Alcohol, tobacco and firearms require federal licenses to operate. Local licenses and permits may also apply. For example, to sell tobacco in Boston, you will need to file an application for a permit from the city’s Public Health Commission, along with a $500 application fee. Links for local liquor licensing can be found on this list provided by the ABCC.

Massachusetts Professional Licenses

Any business requiring specialized training for safe operation requires a professional license—from tattoo artists and barbers to contractors and engineers, up to doctors and lawyers. Massachusetts state boards regulate these professions and issue licenses to applicants who meet their certification standards. This often means meeting certain educational and training requirements, even after certification, and can include proof of liability insurance.

You can find your relevant licensing authority at the Division of Occupational Licensure or’s Professional Licenses & Permits directory. Food safety licenses can be applied to with the Department of Public Health.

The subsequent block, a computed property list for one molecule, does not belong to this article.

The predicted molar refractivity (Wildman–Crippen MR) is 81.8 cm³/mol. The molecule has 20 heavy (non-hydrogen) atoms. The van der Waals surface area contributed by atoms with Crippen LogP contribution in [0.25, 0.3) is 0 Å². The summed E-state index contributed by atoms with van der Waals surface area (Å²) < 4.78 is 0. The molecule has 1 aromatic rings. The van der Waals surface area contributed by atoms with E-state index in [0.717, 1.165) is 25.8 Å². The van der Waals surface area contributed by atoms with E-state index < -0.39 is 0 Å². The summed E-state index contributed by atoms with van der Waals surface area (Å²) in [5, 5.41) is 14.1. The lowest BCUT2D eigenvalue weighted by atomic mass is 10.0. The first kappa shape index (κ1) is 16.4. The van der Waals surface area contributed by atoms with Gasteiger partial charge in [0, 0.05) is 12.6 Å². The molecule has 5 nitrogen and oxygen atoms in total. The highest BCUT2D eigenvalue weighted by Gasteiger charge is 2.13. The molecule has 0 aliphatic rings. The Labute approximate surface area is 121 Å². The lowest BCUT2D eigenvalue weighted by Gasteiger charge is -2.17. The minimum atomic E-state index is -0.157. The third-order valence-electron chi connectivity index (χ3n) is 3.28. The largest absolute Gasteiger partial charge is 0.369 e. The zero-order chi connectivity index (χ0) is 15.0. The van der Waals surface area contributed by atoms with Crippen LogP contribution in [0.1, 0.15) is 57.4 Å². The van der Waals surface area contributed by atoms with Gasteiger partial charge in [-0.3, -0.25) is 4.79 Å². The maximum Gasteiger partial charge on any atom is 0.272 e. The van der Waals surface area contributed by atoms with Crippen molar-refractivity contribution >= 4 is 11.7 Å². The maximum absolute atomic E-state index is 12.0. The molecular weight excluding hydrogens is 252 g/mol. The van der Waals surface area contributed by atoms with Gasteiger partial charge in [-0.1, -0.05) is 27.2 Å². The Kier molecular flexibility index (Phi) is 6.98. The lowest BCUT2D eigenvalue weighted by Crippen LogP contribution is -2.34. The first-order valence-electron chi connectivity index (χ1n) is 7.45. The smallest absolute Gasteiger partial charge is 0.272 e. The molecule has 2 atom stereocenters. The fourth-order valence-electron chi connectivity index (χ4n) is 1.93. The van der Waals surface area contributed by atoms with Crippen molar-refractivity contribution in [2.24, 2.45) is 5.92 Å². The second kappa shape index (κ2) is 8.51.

Local Massachusetts Business Licenses

Local license requirements for businesses vary from city to city. Check with your city or county government to see what licenses may be required. You will need to obtain any local licenses required for your business in both your home location and in any other part of Massachusetts you do business.

Some common local licenses and permits include:

  • Zoning and land use permits
  • Building permits
  • Alcoholic beverage licenses
  • Health department permits
  • Fire department permits

Federal Business Licensing

While not required for most businesses, some industries do require federal licenses to do business—especially ones pertaining to restricted goods such as alcohol, firearms or explosives; pertain to environmental safety, like wildlife-related activity, commercial fishing or mining; or which may cross state lines, like aviation, transportation and broadcasting; as well as others. Federal licenses are issued by the agency which regulates that industry.

This entry was posted in Opinion.